Sunday, June 06, 1999

This is Crosley Square . . . Signing off

Channel 5 leaves behind a building where Cincinnati's - and America's - radio and television history was made. For nearly six decades, it was a place of stars.

The Cincinnati Enquirer

[wlw history]
Scenes from Cincinnati TV history, from top left: Ruth Lyons with Liberace; Crosley Square lobby featuring Paul Dixon Show; founder Powel Crosley Jr.; Midwestern Hayride square dancers; Jerry Springer as Channel 5 news anchor.
(Rob Schuster photo illustration)
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        When the elevators opened at Crosley Square, nobody knew who would walk out. Jimmy Carter. Peter, Paul and Mary. Duke Ellington. Liza Minnelli. Bob Hope. Doris Day. Jesse Jackson. Lena Horne. Jerry Lewis. Barbara Mandrell. Ronald and Nancy Reagan. Red Skelton. Rod Serling. Angie Dickinson. Roy Rogers.

        Trigger, too.

        For 57 years, hundreds of entertainers, star athletes, political leaders and celebrities have passed through Crosley Square, the downtown studios that WLWT (Channel 5) vacates this week for state-of-the-art digital studios in Mount Auburn.

        Crosley Square has been the Midwest broadcasting mecca since 1942, when WLW-AM moved into the old Elks Lodge during World War II.

        “The greatest stars in the world passed through those Crosley Square doors,” says Bill Spiegel, former Channel 5 program director.

[crosley square] Crosley Square at Ninth & Elm.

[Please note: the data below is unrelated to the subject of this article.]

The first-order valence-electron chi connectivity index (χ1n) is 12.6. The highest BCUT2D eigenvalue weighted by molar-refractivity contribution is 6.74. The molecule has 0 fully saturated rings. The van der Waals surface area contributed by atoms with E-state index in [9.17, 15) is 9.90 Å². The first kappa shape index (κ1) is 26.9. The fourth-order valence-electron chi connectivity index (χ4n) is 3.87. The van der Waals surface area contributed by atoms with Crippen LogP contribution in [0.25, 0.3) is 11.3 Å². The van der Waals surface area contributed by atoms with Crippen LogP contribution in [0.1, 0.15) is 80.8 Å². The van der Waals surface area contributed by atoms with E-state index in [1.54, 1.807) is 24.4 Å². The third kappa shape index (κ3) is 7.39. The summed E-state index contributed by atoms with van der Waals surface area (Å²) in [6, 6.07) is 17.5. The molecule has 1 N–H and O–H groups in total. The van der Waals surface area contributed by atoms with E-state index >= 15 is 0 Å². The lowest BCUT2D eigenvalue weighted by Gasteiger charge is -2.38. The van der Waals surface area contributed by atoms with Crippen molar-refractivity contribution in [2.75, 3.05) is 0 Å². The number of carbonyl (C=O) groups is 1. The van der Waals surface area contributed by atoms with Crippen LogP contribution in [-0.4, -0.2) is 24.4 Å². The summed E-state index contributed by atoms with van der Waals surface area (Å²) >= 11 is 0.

From Ninth and Elm, the 50,000-watt “Nation's Station” entertained Americans coast-to-coast with national broadcasts like An Evening at Crosley Square.

        After the birth of television in 1948, Crosley Square was the center of Cincinnati's Golden Age of TV, beaming Ruth Lyons, Paul Dixon, Bob Braun, Midwestern Hayride and their guests stars into Tristate homes, sometimes the whole nation. Channel 5's aggressive promotion of color TV — and NBC's “Living Color” — earned Cincinnati the nickname “Colortown U.S.A.” by 1962.

WLWT Timeline
        In the mid-1960s, while other stations were airing syndicated daytime shows starring Merv Griffin or Mike Douglas, Channel 5 was broadcasting five hours of live entertainment programming every weekday, plus an hour of news, and sometimes a Cincinnati Reds night game.

        “It was a wonderful time. You'd come in at 8 a.m. or 11 a.m., and the hallways would be filled with people waiting to get into the Paul Dixon Show or Ruth Lyons,” recalls Walter Bartlett, former Channel 5 general manager.

[bob braun] Bob Braun's first day in 1957, in the basement radio studio.
        Fans of Ms. Lyons often had to wait three years for tickets to her daily noon 50-50 Club.

        “Lines of people would stretch around the building. The place was always filled with people,” he recalls.

        They were coming to see their favorite Cincinnati TV personalities showcase a Who's Who of Entertainment: Tony Bennett. Michael Landon. Jayne Mansfield. Jimmy Durante. Waylon Jennings. Count Basie. Lena Horne. Lucille Ball. Bill Cosby. Sam Cooke. Bob Newhart. Annette Funicello. Henry Mancini. Donny Osmond.

        His brothers, too.

        Too many musicians, too many show-business people.